Multiple reassorted viruses as cause of highly pathogenic avian influenza A(H5N8) virus epidemic, the Netherlands, 2016

Nancy Beerens*, Rene Heutink, Saskia A. Bergervoet, Frank Harders, Alex Bossers, Guus Koch

*Corresponding author for this work

Research output: Contribution to journalArticleAcademicpeer-review

26 Citations (Scopus)

Abstract

In 2016, an epidemic of highly pathogenic avian influenza A virus subtype H5N8 in the Netherlands caused mass deaths among wild birds, and several commercial poultry farms and captive bird holdings were affected. We performed complete genome sequencing to study the relationship between the wild bird and poultry viruses. Phylogenetic analysis showed that the viruses are related to H5 clade 2.3.4.4 viruses detected in Russia in May 2016 but contained novel polymerase basic 2 and nucleoprotein gene segments and 2 different variants of the polymerase acidic segment. Molecular dating suggests that the reassortment events most likely occurred in wild birds in Russia or Mongolia. Furthermore, 2 genetically distinct H5N5 reassortant viruses were detected in wild birds in the Netherlands. Our study provides evidence for fast and continuing reassortment of H5 clade 2.3.4.4 viruses, which might lead to rapid changes in virus characteristics, such as pathogenicity, infectivity, transmission, and zoonotic potential.
Original languageEnglish
Pages (from-to)1966-1973
JournalEmerging Infectious Diseases
Volume23
Issue number12
DOIs
Publication statusPublished - 1 Dec 2017

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Influenza in Birds
Influenza A virus
Netherlands
Birds
Viruses
Russia
Poultry
Reassortant Viruses
Mongolia
Nucleoproteins
Zoonoses
Virulence
H5N8 Subtype Influenza A Virus
Genome
Genes

Cite this

Beerens, Nancy ; Heutink, Rene ; Bergervoet, Saskia A. ; Harders, Frank ; Bossers, Alex ; Koch, Guus. / Multiple reassorted viruses as cause of highly pathogenic avian influenza A(H5N8) virus epidemic, the Netherlands, 2016. In: Emerging Infectious Diseases. 2017 ; Vol. 23, No. 12. pp. 1966-1973.
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abstract = "In 2016, an epidemic of highly pathogenic avian influenza A virus subtype H5N8 in the Netherlands caused mass deaths among wild birds, and several commercial poultry farms and captive bird holdings were affected. We performed complete genome sequencing to study the relationship between the wild bird and poultry viruses. Phylogenetic analysis showed that the viruses are related to H5 clade 2.3.4.4 viruses detected in Russia in May 2016 but contained novel polymerase basic 2 and nucleoprotein gene segments and 2 different variants of the polymerase acidic segment. Molecular dating suggests that the reassortment events most likely occurred in wild birds in Russia or Mongolia. Furthermore, 2 genetically distinct H5N5 reassortant viruses were detected in wild birds in the Netherlands. Our study provides evidence for fast and continuing reassortment of H5 clade 2.3.4.4 viruses, which might lead to rapid changes in virus characteristics, such as pathogenicity, infectivity, transmission, and zoonotic potential.",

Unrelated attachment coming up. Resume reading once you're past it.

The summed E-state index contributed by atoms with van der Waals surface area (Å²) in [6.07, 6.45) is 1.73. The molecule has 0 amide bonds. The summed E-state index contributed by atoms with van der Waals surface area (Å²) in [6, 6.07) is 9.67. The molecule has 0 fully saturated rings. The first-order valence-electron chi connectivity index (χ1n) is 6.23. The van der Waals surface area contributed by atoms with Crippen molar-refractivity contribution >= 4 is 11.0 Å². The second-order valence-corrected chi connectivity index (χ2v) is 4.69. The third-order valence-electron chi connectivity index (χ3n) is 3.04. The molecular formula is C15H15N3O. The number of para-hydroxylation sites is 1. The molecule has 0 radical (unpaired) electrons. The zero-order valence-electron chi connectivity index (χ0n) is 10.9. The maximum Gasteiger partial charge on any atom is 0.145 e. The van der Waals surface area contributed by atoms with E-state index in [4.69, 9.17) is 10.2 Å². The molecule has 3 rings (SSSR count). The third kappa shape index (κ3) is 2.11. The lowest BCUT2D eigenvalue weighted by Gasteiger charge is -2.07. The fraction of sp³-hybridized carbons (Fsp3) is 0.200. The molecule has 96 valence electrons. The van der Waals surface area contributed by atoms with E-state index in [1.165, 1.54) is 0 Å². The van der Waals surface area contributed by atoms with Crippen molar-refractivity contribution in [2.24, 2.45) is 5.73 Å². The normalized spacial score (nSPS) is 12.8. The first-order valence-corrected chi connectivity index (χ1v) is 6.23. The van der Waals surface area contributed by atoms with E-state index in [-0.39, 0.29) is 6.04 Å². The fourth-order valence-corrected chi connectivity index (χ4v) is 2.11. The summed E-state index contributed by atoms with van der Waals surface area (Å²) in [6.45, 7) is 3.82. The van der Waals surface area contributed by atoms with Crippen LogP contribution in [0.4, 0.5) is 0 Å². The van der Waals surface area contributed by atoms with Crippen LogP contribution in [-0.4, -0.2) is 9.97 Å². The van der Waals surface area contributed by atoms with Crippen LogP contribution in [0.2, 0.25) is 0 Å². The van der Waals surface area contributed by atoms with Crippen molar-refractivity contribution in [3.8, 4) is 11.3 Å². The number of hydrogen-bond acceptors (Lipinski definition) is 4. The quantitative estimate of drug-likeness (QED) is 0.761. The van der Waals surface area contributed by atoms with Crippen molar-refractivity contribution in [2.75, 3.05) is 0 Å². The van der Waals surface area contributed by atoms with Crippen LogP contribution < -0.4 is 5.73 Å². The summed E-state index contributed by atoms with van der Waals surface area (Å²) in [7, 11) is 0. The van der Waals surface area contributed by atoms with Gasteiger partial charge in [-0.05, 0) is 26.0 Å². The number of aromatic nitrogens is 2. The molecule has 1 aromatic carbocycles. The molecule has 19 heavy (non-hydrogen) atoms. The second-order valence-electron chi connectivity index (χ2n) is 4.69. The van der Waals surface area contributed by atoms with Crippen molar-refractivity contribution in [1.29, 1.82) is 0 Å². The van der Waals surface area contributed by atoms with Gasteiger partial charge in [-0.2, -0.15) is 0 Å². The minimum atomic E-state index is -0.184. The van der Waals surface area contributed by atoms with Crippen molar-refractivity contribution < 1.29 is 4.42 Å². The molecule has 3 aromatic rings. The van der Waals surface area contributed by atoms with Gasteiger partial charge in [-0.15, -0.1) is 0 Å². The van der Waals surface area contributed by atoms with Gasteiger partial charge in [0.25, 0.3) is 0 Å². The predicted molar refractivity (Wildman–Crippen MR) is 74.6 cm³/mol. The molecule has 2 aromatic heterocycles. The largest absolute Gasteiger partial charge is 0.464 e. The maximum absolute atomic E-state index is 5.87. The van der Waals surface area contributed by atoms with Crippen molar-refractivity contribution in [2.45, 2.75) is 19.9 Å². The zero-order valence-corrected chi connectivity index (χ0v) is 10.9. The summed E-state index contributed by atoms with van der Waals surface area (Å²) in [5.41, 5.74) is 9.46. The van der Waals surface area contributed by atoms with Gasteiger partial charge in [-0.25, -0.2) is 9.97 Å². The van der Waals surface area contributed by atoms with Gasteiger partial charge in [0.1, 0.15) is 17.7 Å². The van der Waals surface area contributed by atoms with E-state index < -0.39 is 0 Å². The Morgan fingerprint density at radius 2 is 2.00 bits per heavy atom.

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Multiple reassorted viruses as cause of highly pathogenic avian influenza A(H5N8) virus epidemic, the Netherlands, 2016. / Beerens, Nancy; Heutink, Rene; Bergervoet, Saskia A.; Harders, Frank; Bossers, Alex; Koch, Guus.

In: Emerging Infectious Diseases, Vol. 23, No. 12, 01.12.2017, p. 1966-1973.

Research output: Contribution to journalArticleAcademicpeer-review

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AB - In 2016, an epidemic of highly pathogenic avian influenza A virus subtype H5N8 in the Netherlands caused mass deaths among wild birds, and several commercial poultry farms and captive bird holdings were affected. We performed complete genome sequencing to study the relationship between the wild bird and poultry viruses. Phylogenetic analysis showed that the viruses are related to H5 clade 2.3.4.4 viruses detected in Russia in May 2016 but contained novel polymerase basic 2 and nucleoprotein gene segments and 2 different variants of the polymerase acidic segment. Molecular dating suggests that the reassortment events most likely occurred in wild birds in Russia or Mongolia. Furthermore, 2 genetically distinct H5N5 reassortant viruses were detected in wild birds in the Netherlands. Our study provides evidence for fast and continuing reassortment of H5 clade 2.3.4.4 viruses, which might lead to rapid changes in virus characteristics, such as pathogenicity, infectivity, transmission, and zoonotic potential.

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